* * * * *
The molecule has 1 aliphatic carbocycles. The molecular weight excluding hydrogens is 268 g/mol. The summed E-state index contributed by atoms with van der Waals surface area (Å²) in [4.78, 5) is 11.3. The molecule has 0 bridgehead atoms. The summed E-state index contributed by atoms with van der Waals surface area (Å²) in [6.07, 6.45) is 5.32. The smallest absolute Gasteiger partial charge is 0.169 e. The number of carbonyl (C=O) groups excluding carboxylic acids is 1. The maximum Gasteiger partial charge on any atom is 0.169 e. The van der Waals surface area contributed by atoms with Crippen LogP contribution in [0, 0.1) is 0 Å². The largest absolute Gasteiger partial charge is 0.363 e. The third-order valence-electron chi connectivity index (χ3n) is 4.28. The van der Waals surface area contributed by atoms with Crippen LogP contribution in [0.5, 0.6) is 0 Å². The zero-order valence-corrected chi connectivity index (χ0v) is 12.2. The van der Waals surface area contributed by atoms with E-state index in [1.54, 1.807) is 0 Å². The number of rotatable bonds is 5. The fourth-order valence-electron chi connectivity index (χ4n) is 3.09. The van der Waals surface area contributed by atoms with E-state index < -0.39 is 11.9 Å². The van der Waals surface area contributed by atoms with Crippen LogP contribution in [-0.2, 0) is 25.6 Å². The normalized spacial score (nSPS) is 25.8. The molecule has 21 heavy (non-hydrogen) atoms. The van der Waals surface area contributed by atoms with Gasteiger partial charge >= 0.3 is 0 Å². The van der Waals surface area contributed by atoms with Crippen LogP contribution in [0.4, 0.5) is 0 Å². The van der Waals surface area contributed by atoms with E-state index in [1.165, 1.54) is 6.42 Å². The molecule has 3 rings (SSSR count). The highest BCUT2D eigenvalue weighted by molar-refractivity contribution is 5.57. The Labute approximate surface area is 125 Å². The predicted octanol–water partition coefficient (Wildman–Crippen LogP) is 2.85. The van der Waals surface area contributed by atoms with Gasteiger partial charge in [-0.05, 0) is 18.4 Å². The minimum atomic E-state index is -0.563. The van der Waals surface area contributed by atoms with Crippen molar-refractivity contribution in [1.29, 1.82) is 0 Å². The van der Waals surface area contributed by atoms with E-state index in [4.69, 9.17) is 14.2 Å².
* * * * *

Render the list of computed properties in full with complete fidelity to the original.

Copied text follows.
The molecule has 1 aliphatic carbocycles. The molecular weight excluding hydrogens is 268 g/mol. The summed E-state index contributed by atoms with van der Waals surface area (Å²) in [4.78, 5) is 11.3. The molecule has 0 bridgehead atoms. The summed E-state index contributed by atoms with van der Waals surface area (Å²) in [6.07, 6.45) is 5.32. The smallest absolute Gasteiger partial charge is 0.169 e. The number of carbonyl (C=O) groups excluding carboxylic acids is 1. The maximum Gasteiger partial charge on any atom is 0.169 e. The van der Waals surface area contributed by atoms with Crippen LogP contribution in [0, 0.1) is 0 Å². The largest absolute Gasteiger partial charge is 0.363 e. The third-order valence-electron chi connectivity index (χ3n) is 4.28. The van der Waals surface area contributed by atoms with Crippen LogP contribution in [0.5, 0.6) is 0 Å². The zero-order valence-corrected chi connectivity index (χ0v) is 12.2. The van der Waals surface area contributed by atoms with E-state index in [1.54, 1.807) is 0 Å². The number of rotatable bonds is 5. The fourth-order valence-electron chi connectivity index (χ4n) is 3.09. The van der Waals surface area contributed by atoms with E-state index < -0.39 is 11.9 Å². The van der Waals surface area contributed by atoms with Crippen LogP contribution in [-0.2, 0) is 25.6 Å². The normalized spacial score (nSPS) is 25.8. The molecule has 21 heavy (non-hydrogen) atoms. The van der Waals surface area contributed by atoms with Gasteiger partial charge >= 0.3 is 0 Å². The van der Waals surface area contributed by atoms with Crippen LogP contribution in [0.4, 0.5) is 0 Å². The van der Waals surface area contributed by atoms with E-state index in [1.165, 1.54) is 6.42 Å². The molecule has 3 rings (SSSR count). The highest BCUT2D eigenvalue weighted by molar-refractivity contribution is 5.57. The Labute approximate surface area is 125 Å². The predicted octanol–water partition coefficient (Wildman–Crippen LogP) is 2.85. The van der Waals surface area contributed by atoms with Gasteiger partial charge in [-0.05, 0) is 18.4 Å². The minimum atomic E-state index is -0.563. The van der Waals surface area contributed by atoms with Crippen molar-refractivity contribution in [1.29, 1.82) is 0 Å². The van der Waals surface area contributed by atoms with E-state index in [4.69, 9.17) is 14.2 Å².